Mascarenhas and the Negombo connection
When England commences its five-match one-day series against
India at the Rose Bowl in Southampton on August 21, the match
will be of special significance to two Sri Lankan parents who
would have flown all the way from Australia to witness their son
The name of Dimitri Mascarenhas will not strike a bell for any
Sri Lankan following the English team because looking at his
profile, there is nothing to associate him with the Emerald
Isle. He was born in Chiswick, Middlesex, grew up in Perth and
returned to England to play for Hampshire, from where he worked
himself up to become a member of the England one-day squad.
His progress for Hampshire has been so much outstanding that he
has won acclaim from none other than Shane Warne, the former
Australian spin ‘great’ who now captains the county. Warne has
been very vocal in his support of Dimitri for the past four or
five seasons and thinks highly of him.
This is what Dimitri had to say of Warne: “Shane is a good mate
of mine and it is nice to have someone of that calibre think you
are pretty good. He wouldn’t say it if he didn’t think it was
“I think I have become a better player since he has been at
Hampshire and his guidance has helped me immeasurably in both my
attitude and my approach to the game. He has helped develop my
cricketing brain, my skills, plans – the sort of stuff I had not
done a lot of previously. He has brought me a long way in the
last few years.”
Where Dimitri’s Sri Lankan connection originates is from his
parents, Malik and Pauline Mascarenhas, who are life members of
the Baratha community of Negombo. Predominantly Roman Catholics,
the community has drawn their lineage to the southeastern coast
of the Indian peninsula, Coromandel Coast.
The ancestors of the Baratha are supposed to have come as pearl
divers to Mannar during the era of the Portuguese, the Dutch and
the British and settled down in the country. They were
originally Tamil-speaking. Barathas (or Paravars in Sinhala) are
recognised as a separate race and registered with the Sri Lankan
Pauline’s father Richard de Croos was a well-known figure in
Negombo and he was fondly referred to by the young and old as
‘Ritchie Uncle.’ Pauline was educated at Ave Maria Convent,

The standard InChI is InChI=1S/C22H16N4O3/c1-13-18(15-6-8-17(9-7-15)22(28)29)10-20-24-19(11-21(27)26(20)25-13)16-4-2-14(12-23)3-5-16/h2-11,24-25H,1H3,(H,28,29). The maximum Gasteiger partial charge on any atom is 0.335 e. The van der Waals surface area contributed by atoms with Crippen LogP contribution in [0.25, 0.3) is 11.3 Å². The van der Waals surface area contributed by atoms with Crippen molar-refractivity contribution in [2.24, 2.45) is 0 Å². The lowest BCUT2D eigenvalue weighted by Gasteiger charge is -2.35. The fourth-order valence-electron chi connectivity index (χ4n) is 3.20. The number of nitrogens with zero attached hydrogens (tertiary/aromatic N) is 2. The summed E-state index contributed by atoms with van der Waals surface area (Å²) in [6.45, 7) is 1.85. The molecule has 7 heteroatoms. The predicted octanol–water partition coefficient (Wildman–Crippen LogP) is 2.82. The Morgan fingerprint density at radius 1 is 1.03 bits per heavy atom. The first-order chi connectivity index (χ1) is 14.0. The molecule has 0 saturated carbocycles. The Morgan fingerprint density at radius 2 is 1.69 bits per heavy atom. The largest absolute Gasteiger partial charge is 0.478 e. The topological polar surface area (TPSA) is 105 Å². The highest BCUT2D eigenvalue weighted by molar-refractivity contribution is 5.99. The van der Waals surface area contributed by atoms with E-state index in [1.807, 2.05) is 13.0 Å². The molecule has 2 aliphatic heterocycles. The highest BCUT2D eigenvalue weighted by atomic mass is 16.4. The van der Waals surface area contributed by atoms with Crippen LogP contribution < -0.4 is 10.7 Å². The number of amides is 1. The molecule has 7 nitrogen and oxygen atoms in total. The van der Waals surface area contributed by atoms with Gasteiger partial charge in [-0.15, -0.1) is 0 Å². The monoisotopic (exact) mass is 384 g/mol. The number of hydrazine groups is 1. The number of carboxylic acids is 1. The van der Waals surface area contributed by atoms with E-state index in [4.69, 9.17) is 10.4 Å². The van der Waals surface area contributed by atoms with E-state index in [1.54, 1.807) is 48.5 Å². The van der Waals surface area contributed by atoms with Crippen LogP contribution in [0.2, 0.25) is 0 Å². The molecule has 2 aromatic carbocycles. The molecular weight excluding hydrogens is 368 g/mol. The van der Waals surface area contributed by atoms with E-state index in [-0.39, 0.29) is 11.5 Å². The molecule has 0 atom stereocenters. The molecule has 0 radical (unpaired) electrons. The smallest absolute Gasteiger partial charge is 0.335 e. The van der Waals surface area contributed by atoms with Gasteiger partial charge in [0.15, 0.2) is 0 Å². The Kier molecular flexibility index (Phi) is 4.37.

Negombo and at Good Shepherd Convent, Kandy.
Malik played cricket for St. Mary’s College, Negombo. He was
also a champion table tennis player – his house was situated in
the St. Mary’s Church compound and the table tennis table was
virtually ‘at home.’
He also played football for his alma mater and later for Premier
League club, Jupiter SC of Negombo. His brother Chandra also
excelled in both sports but according to Malik, he was the
better cricketer in the family and went onto captain his school
and also represented Negombo CC. The Sri Lankan influence was
the reason for Dimitri’s foray into cricket.
When Dimitri was picked to represent England for the first time
in the Twenty20 one-day matches against West Indies early this
season, it was one of the happiest moments of their lives for
“We were immensely proud as parents and so happy for Dimitri. It
was the happiest day of Dimitri’s life as he lives and breathes
cricket. Finally all the work we put into him since he was about
seven years old had paid off,” Mali k told The Nation.
“Dimitri himself has worked so hard on his cricket for the past
11 years, spending six months of every year in the UK on his
own. He played county cricket with Hampshire from the age of 18
and there were many times he was talked about playing for
England. He was always good enough to play and his performances
in the county games were good. We thought he would be selected a
few years ago,” Malik continued.
“The call did not come until the former Coach, Duncan Fletcher
was dismissed. He was the problem. The new management that took
over thinks Dimitri has something to offer the new look team,”
Now Dimitri has been named in the England squad for the series
against India in his benefit year with Hampshire, which is
another step forward for him in his career.
“It would have been nice for him to play for Sri Lanka. But as a
naturalised Aussie and having been born in England, it would not
have been possible,” said Malik.
Dimitri’s early years were spent in Melbourne and his cricket
loving parents encouraged him to play the game from a very early
age. He played for Ringwood Cricket Club in Melbourne and
Melville Cricket Club in Perth, where Malik has been president
for the past 10 years and played a big role in the development
of cricket in Western Australia.
The Mascarenhas have three sons – all born in different
countries. Malintha, the eldest, was born in Sri Lanka, Dimitri
in England and Shannon in Australia. While Dimitri chose cricket
as his profession, his brothers have chosen to pursue careers in
business and computer science.
“We have a multicultural family and have quite a few arguments
at the dinner table,” said Malik, who owns a few restaurants in
Western Australia where he is presently residing with his wife.
The momentous occasion will arrive if the 29-year-old
all-rounder gets selected to tour Sri Lanka with the England
team for the five-match one-day series in September-October. He
has been to Sri Lanka twice before first as a baby and then as a
13-year-old to see his grandparents and aunts.
“I was very happy when I heard that he was selected to play for
England. Ever since then I have been longing to see him,” said
his 84-year-old grandmother Magdalene de Croos from her Negombo
“I have been to England on six occasions and seen him grow up
from childhood. I have even taken care of him. It would be nice
if I could see him again, especially in Sri Lanka.” Malik’s
sister, who also resides in Negombo, was not available for